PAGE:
Have you tried Quizlet’s new “Live” feature yet? I’ve always been a fan of Quizlet but with Live, they have taken online fun to another level. I have not seen such a strong response by students since Kahoot came along!
The way it works is students visit the site Quizlet.live. The teacher brings up a quizlet set that either they have already created or that someone else created. Click the “Live” icon (a purple rectangle). This will generate a code which students use to join the game. What sets Quizlet live apart is students are then automatically placed into teams. Each team has the name of an animal, which appear in your target language if the Quizlet set is in the target language. When gameplay begins, each student on the team will see a word on the top of their screen and 4 possible translations of the word. Their teammates also each have 4 possible translations. However, team members don’t know what options their teammates have. If a student answers incorrectly, their team is penalized by 3 seconds. Students quickly learn to communicate with each other!
I’m seeing students that normally don’t care actually getting competitive and trying to help their team win! I also shuffle the teams each round so they have to work with various people.
I’m not big on teaching with “drills,” but with Quizlet Live, I’ve discovered that students can play without any prior knowledge of the vocabulary. Because the words come up multiple times, student begin to recognize them as they play. It also goes really fast so you can play several rounds in just five minutes.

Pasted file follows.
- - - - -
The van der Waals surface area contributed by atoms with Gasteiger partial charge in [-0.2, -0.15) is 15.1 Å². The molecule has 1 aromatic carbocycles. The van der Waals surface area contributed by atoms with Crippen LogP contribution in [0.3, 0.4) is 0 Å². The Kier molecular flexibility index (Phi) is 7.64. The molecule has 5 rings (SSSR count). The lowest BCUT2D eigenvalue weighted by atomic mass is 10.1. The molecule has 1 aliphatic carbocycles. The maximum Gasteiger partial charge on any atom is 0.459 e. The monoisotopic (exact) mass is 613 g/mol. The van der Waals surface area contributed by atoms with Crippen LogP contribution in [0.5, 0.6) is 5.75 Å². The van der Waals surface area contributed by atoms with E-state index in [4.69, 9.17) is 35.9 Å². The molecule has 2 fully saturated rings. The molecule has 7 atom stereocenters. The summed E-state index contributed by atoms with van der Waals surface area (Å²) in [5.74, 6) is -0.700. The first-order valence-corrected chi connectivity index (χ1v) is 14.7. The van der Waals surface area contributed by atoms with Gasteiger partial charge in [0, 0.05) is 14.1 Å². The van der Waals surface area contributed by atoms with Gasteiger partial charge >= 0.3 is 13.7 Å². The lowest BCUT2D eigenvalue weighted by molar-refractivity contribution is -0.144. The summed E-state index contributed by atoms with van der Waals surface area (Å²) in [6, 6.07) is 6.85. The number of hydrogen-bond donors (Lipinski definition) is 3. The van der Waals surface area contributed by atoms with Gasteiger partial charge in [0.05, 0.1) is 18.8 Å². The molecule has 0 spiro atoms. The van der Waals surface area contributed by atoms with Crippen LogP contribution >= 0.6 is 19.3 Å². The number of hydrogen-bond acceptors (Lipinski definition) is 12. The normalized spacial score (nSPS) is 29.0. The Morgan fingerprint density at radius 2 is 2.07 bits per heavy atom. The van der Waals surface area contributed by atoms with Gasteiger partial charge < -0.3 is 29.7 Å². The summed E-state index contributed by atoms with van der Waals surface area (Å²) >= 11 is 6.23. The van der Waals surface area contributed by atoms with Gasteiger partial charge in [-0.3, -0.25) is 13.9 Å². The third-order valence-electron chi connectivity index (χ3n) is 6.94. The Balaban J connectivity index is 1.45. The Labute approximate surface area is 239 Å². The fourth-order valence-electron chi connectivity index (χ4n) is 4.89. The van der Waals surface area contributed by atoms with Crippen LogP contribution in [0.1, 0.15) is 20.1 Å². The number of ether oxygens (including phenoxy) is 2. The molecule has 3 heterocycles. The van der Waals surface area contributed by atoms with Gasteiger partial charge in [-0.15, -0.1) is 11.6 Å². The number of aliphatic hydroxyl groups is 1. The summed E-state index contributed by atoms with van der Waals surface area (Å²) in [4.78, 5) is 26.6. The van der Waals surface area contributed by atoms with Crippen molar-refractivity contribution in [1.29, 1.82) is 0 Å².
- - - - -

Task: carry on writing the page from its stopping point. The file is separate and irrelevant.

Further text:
The way I am using Quizlet Live currently is “establishing meaning” or pre-teaching vocabulary before my students tackle a reading passage or chapter. Rather than using it to memorize vocabulary in isolation or as a review tool, I am finding that this is a great way to quickly and efficiently get words into students’ short-term memory (or more accurately, working memory) so that acquisition begins to occur as I activate the words through reading and discussion.
Give Quizlet Live a try. Your students will love it. And I think you will find that reading/listening will be more productive and less frustrating if students have the vocabulary in their working memory prior to beginning the reading or listening process.